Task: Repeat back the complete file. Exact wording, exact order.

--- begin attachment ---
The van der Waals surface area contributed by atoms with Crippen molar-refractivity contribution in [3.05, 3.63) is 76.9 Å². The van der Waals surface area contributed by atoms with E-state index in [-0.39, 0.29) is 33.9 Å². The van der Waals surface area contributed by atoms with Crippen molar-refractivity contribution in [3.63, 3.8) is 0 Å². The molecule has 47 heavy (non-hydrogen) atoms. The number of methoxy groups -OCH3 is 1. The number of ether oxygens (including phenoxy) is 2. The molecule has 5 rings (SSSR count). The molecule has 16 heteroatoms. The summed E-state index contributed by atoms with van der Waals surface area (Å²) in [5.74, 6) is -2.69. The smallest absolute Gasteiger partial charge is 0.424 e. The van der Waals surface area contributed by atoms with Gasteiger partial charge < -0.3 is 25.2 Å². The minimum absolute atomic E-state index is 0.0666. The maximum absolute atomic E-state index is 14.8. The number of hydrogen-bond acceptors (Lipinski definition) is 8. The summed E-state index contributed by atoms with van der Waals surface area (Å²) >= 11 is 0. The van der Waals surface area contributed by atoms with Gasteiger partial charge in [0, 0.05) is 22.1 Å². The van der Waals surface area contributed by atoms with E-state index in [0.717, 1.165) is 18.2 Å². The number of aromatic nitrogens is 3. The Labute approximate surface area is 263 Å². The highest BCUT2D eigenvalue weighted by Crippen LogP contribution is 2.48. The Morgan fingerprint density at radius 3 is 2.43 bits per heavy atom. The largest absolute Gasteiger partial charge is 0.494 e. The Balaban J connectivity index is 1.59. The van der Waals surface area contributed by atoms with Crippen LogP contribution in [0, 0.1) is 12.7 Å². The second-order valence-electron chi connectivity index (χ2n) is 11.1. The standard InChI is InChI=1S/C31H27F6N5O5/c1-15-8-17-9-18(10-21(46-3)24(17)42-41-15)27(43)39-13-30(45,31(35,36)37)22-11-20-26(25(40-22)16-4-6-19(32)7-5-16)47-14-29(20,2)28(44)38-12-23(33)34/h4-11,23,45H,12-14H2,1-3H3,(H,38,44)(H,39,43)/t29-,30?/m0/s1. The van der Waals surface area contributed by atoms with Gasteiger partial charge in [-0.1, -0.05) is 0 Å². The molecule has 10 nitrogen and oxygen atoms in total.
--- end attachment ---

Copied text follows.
The van der Waals surface area contributed by atoms with Crippen molar-refractivity contribution in [3.05, 3.63) is 76.9 Å². The van der Waals surface area contributed by atoms with E-state index in [-0.39, 0.29) is 33.9 Å². The van der Waals surface area contributed by atoms with Crippen molar-refractivity contribution in [3.63, 3.8) is 0 Å². The molecule has 47 heavy (non-hydrogen) atoms. The number of methoxy groups -OCH3 is 1. The number of ether oxygens (including phenoxy) is 2. The molecule has 5 rings (SSSR count). The molecule has 16 heteroatoms. The summed E-state index contributed by atoms with van der Waals surface area (Å²) in [5.74, 6) is -2.69. The smallest absolute Gasteiger partial charge is 0.424 e. The van der Waals surface area contributed by atoms with Gasteiger partial charge < -0.3 is 25.2 Å². The minimum absolute atomic E-state index is 0.0666. The maximum absolute atomic E-state index is 14.8. The number of hydrogen-bond acceptors (Lipinski definition) is 8. The summed E-state index contributed by atoms with van der Waals surface area (Å²) >= 11 is 0. The van der Waals surface area contributed by atoms with Gasteiger partial charge in [0, 0.05) is 22.1 Å². The van der Waals surface area contributed by atoms with E-state index in [0.717, 1.165) is 18.2 Å². The number of aromatic nitrogens is 3. The Labute approximate surface area is 263 Å². The highest BCUT2D eigenvalue weighted by Crippen LogP contribution is 2.48. The Morgan fingerprint density at radius 3 is 2.43 bits per heavy atom. The largest absolute Gasteiger partial charge is 0.494 e. The Balaban J connectivity index is 1.59. The van der Waals surface area contributed by atoms with Crippen LogP contribution in [0, 0.1) is 12.7 Å². The second-order valence-electron chi connectivity index (χ2n) is 11.1. The standard InChI is InChI=1S/C31H27F6N5O5/c1-15-8-17-9-18(10-21(46-3)24(17)42-41-15)27(43)39-13-30(45,31(35,36)37)22-11-20-26(25(40-22)16-4-6-19(32)7-5-16)47-14-29(20,2)28(44)38-12-23(33)34/h4-11,23,45H,12-14H2,1-3H3,(H,38,44)(H,39,43)/t29-,30?/m0/s1. The van der Waals surface area contributed by atoms with Gasteiger partial charge in [-0.1, -0.05) is 0 Å². The molecule has 10 nitrogen and oxygen atoms in total.